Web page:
This was the third year in a row(!) I attended Codefest and BOSC. I could say it’s my favorite conference but I really haven’t got too much to compare with 😅 On the other hand, I’ve been so happy with BOSC that I’ve stuck with it and deepened relationships with the other frequent attendees.
Prague hosted us this year - a lovely city with nice accommodations, cheap food, and a walkable city center. Now that I think of it, besides the warm weather, basically the opposite of 2016’s host: Orlando…
Every year, Brad Chapman organizes a much appreciated two-day event where BOSC attendees meet up and work on individual or collaborative projects. It’s a great opportunity to get to know international collegues and exchange solutions to whatever problems you are tackling.
The turnout this year was quite epic with about 60 people joining! Unfortunately that only includes a few locals and the gender gap widened from last year. We did, however, have a nice “Birds of a Feather” (self-organizing discussion groups during BOSC) on diversity where we realized some improvements we can work on. To avoid making possible attendees feeling intimidated, we should introduce the event as more of a shared work space - you can totally come and work on your own thing! Another idea is to seed the Google Docs list of “things you can work on” with some non-code related topics like providing documentation to offset the idea that you have to contribute code to any of the established projects.
Having said that, I once again joined forces with the MultiQC task force to work on some features that would directly benefit me in my daily job. More specifically I came away with a few pull requests:
- Adding support to Scout for loading and displaying MultiQC reports (Clinical-Genomics/scout/pull/564)
- Handling RegExp errors more gracefully in the HTML reports (ewels/MultiQC/pull/504)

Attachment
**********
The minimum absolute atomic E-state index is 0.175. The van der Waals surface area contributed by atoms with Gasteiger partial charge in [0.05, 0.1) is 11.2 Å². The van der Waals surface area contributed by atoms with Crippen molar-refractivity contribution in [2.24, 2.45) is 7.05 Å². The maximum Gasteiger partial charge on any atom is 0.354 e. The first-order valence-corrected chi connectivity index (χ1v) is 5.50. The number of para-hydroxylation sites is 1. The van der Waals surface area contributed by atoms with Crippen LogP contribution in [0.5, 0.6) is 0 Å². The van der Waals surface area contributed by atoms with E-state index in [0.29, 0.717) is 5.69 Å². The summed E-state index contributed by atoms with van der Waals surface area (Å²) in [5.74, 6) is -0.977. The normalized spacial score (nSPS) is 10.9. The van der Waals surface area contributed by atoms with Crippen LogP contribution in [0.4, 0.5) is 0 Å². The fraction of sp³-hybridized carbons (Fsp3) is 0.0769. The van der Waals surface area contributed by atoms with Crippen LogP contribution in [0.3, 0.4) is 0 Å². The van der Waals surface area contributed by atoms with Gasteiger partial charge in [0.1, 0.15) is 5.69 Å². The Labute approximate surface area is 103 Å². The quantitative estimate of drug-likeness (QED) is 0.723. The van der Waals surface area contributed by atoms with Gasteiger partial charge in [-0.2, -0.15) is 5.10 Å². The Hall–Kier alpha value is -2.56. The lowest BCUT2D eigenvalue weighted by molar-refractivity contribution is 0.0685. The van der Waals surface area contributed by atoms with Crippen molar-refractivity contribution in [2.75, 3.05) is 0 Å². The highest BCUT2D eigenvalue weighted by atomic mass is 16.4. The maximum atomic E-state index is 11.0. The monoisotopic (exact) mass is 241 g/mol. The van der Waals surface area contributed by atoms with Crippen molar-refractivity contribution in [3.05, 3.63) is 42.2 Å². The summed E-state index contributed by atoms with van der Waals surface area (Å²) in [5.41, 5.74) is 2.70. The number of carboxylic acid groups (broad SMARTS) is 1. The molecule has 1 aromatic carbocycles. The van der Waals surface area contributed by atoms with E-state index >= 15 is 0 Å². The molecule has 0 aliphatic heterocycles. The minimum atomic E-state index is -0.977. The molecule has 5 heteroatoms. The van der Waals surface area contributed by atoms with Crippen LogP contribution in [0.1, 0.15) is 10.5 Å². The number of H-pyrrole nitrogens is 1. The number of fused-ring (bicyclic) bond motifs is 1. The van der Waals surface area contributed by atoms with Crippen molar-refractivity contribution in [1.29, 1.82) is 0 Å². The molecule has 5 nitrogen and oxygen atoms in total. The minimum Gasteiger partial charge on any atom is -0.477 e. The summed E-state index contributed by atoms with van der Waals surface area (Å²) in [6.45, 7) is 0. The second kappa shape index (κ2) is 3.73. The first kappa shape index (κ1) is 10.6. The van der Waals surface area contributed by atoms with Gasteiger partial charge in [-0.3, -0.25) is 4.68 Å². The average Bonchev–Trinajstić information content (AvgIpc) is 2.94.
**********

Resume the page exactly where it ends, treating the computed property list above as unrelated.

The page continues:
- Adding a new option and revamping documentation for cleaning sample names (ewels/MultiQC/pull/520)
The group collaborated really well and worked productively with a final tally of 18 opened and 14 merged pull requests: amazing!
A big thanks to Brad Chapman and Heather Wiencko who once again put together a great event - BOSC wouldn’t be the same without it! Also big thanks to Matúš Kalaš, our awesome “local” (actually Slovak) guide who showed us some very nice food/beer spots and handled communication with the locals.
Bioinformatics Open Source Conference (BOSC) 2017
The conference itself opened with a slew of Common Workflow Language (CWL) talks. Not so unexpected 😉. The project seems very healthy and gaining more and more support. Besides the spec work, I was impressed by the SevenBridges efforts in building supporting tools like an executor (to support the CWL protocol and e.g. SLURM HPCs) and a very cool workflow editor - all of which launched in beta during the conference! This is exactly the kinds of efforts I’ve been waiting for to come out of the CWL project 🎖
With that said, it’s getting rather complex to understand how all these layers of tools come together. CWL and WDL (from Broad) work at the lowest level of defining tools and workflows. The next layer hooks into these definitions, but only optionally. You could still build your pipelines directly in e.g. Nextflow, Toil, Galaxy etc. Depending on your picks you now deploy to a number of processing platforms: AWS, Google Cloud, SLURM, SevenBridges Cancer Genomics Cloud, etc. Usually, the universal runtime is enabled through Docker and/or Singularity.